WATERVILLE, Maine — Investigators looking for a 20-month-old girl reported missing a week before Christmas believe someone took her from her father's home, the police chief leading the investigation said Monday.
The comment by Waterville police Chief Joseph Massey marked the first time since the search for Ayla Reynolds began that police have directly said they don't believe she left the home by herself.
"We certainly feel someone took Ayla out of that house," Massey said at a news conference at which he announced a $30,000 reward was being offered for help finding her.
The reward, assembled with donations from people and businesses in the Waterville area, is the biggest ever offered in the state for a missing person, state Department of Public Safety spokesman Steve McCausland said.
Massey and McCausland were joined at their news conference by Waterville attorney John Nale, who appealed for the safe return of Ayla.
"I ask and I plead with the person or persons who have Ayla Reynolds that they please keep her safe and return her safely to us," Nale said.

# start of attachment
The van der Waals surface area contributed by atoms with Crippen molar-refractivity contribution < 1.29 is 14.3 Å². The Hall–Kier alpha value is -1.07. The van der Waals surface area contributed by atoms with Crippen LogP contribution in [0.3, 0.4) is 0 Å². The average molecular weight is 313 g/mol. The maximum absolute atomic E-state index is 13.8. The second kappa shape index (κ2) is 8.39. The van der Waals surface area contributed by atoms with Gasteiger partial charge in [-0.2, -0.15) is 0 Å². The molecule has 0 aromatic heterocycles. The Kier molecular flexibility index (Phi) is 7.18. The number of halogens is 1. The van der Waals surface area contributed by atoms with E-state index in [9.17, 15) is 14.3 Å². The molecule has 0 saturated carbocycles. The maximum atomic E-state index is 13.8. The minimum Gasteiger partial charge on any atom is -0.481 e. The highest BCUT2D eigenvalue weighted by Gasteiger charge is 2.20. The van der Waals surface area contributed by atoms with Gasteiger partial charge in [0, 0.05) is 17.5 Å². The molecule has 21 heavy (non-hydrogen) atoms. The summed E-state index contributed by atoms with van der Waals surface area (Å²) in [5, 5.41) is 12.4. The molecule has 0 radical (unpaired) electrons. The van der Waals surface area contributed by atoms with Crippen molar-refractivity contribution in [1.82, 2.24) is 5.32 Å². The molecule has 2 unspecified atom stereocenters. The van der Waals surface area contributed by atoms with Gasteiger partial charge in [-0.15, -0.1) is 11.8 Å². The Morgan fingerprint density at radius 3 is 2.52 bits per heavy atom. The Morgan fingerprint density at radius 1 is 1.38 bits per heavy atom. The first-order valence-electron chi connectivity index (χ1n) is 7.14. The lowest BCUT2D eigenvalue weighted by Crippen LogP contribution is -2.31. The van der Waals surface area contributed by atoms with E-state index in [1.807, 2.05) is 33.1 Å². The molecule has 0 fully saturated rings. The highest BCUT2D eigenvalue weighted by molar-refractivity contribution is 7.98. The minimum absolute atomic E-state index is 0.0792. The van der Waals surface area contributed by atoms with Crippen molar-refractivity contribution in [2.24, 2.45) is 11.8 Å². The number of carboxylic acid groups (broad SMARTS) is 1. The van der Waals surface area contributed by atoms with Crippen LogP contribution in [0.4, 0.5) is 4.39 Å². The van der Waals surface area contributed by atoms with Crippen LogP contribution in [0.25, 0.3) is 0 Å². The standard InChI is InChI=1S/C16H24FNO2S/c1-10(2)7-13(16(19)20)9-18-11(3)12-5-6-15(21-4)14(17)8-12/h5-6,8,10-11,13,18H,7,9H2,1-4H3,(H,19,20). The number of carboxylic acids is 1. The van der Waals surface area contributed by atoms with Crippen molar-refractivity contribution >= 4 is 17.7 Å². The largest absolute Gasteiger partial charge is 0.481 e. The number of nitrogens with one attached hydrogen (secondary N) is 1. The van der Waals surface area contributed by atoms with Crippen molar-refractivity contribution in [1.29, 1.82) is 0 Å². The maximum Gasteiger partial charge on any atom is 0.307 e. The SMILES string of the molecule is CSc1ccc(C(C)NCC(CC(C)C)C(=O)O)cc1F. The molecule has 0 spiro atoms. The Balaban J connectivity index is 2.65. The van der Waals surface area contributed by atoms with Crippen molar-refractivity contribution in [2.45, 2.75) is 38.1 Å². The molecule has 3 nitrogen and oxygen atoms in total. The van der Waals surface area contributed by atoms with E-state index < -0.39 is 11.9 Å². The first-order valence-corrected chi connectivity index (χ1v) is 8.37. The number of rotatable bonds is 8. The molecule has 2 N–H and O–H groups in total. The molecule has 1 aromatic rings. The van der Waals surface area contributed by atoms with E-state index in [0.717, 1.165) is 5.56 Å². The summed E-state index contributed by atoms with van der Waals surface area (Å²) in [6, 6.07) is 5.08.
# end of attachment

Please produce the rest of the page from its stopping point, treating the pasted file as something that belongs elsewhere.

Hundreds of police officers, game wardens and local residents have searched for Ayla since she was reported missing by her father, Justin DiPietro, on the morning of Dec. 17.
DiPietro told investigators he last saw her when he put her to bed the night before at his home in Waterville, a city of 16,000 residents just north of the state capital, Augusta. He said she was wearing polka dot pajamas with the words "Daddy's Princess" on them and had a cast on her broken left arm.
Ayla ended up with her father after child welfare workers intervened while her mother, Trista Reynolds, checked herself into a 10-day rehabilitation program.
Reynolds, who completed the rehab, had filed court papers that she said she hoped would lead to the return of her daughter. The filing came the day before Ayla was last seen.
Reynolds said she began to question Ayla's care after the girl broke her arm, which police said happened in an accidental fall. She said that she and her family had encouraged child welfare agents to check on Ayla.
DiPietro has said he has "no idea what happened to Ayla or who is responsible." He said last week his family and friends would do "everything we can to assist in this investigation and get Ayla back home."